In terms of an applicant’s employment history, ensure all time periods are accounted for, Trosty advises. While some applicants may have legitimate reasons, such as being pregnant or staying home to raise children, you want to know if applicants took time off because of legal problems or substance abuse problems, he says.

Consider verifying applicant’s identity to be certain the person is who they claim to be, Trosty advises. Fingerprints are probably the most accurate means of verification but can be costly to process, involve cooperation of law enforcement, you must be certain that your state permits obtaining them, and you need to obtain them for all employees or all classes of employees, he says. "Do not use selectively," Trosty emphasizes.

Have a process, as well as written policies and procedures, of what checks should be done prior to making a job offer, he says. "Ideally, a job offer should not be made until all verification is completed and a background check has been done."

If a manager thinks he or she has to make an offer before this process is completed, it definitely should be contingent on a successful and positive completion of the process, he says. "This should be clearly set forth in a written letter to the applicant so that there is no misunderstanding or miscommunication regarding this issue."

All of these steps could help you if you end up in court, where traditionally, plaintiff’s lawyers tried to make employers 100% responsible for everything their employees did, Trosty says. "Now courts, realistically, can’t expect that, but they can expect an adequate and comprehensive background check would have been done, both in terms of clinical skills and abilities, education, licensing, but also in terms of character and personality," he says. For example, outpatient surgery managers can show that they have verified certification and licensing, talked to former employers, and discussed unexplained breaks in employment, Trosty says.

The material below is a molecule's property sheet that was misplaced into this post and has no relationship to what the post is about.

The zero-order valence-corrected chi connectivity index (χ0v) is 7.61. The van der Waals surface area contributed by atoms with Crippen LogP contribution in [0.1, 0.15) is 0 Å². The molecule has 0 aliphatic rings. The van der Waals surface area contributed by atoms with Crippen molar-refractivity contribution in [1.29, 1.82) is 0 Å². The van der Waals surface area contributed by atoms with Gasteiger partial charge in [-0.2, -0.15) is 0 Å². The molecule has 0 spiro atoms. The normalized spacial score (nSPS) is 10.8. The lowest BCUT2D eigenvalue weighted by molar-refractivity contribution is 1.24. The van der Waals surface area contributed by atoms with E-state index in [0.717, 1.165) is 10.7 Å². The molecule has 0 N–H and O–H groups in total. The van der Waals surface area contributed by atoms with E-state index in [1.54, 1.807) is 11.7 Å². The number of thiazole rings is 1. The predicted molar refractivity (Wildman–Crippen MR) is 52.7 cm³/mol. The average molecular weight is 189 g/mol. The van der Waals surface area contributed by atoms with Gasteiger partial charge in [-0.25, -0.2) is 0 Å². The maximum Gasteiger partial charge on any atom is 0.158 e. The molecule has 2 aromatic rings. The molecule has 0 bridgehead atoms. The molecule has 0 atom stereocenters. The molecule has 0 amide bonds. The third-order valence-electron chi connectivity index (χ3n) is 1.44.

Additionally, you need to have appropriate policies and procedures included in your orientation and revisited on a regular basis as part of inservicing, he says.

"If you have that all in place, you can argue you’ve done everything humanly possible," Trosty says.

References

  1. Detroit Free Press. In Court: Anesthesiologist accused of assaulting patients. Web: www.freep.com/apps/pbcs.dll/article?AID=/20051121/NEWS05/511210329/1001/NEWS.
  2. Bird B. Aide deported after secretly taking photos of female patient. Chicago Sun-Times. Nov. 19, 2005. Web: www.suntimes.com/output/news/cst-nws-edward19.html.
  3. Rozek D. Chicago Sun-Times. Hospital staffer admits taking pictures of undressed patient. Sept. 27, 2005. Web: www.suntimes.com/output/news/cst-nws-hosp27.html.
  4. The 2005 Florida Statutes. Title XXIX Public Health. Chapter 395 Hospital Licensing and Regulation. Web: www.leg.state.fl.us/Statutes/index.cfm?App_mode=Display_Statute&Search_String=&URL=CH0395/SEC0197.HTM&Title =->2005->CH0395->Section%200197#0395.0197.

Source

For more information on avoiding patient abuse by employees, contact:

  • Stephen Trosty, JD, MHA, CPHRM, Director, Risk Management and Continuing Medical Education, American Physicians Assurance Corp., East Lansing, MI. Phone: (800) 748-0465, ext. 6808. Fax: (517) 332-0262. E-mail: strosty@apassurance.com.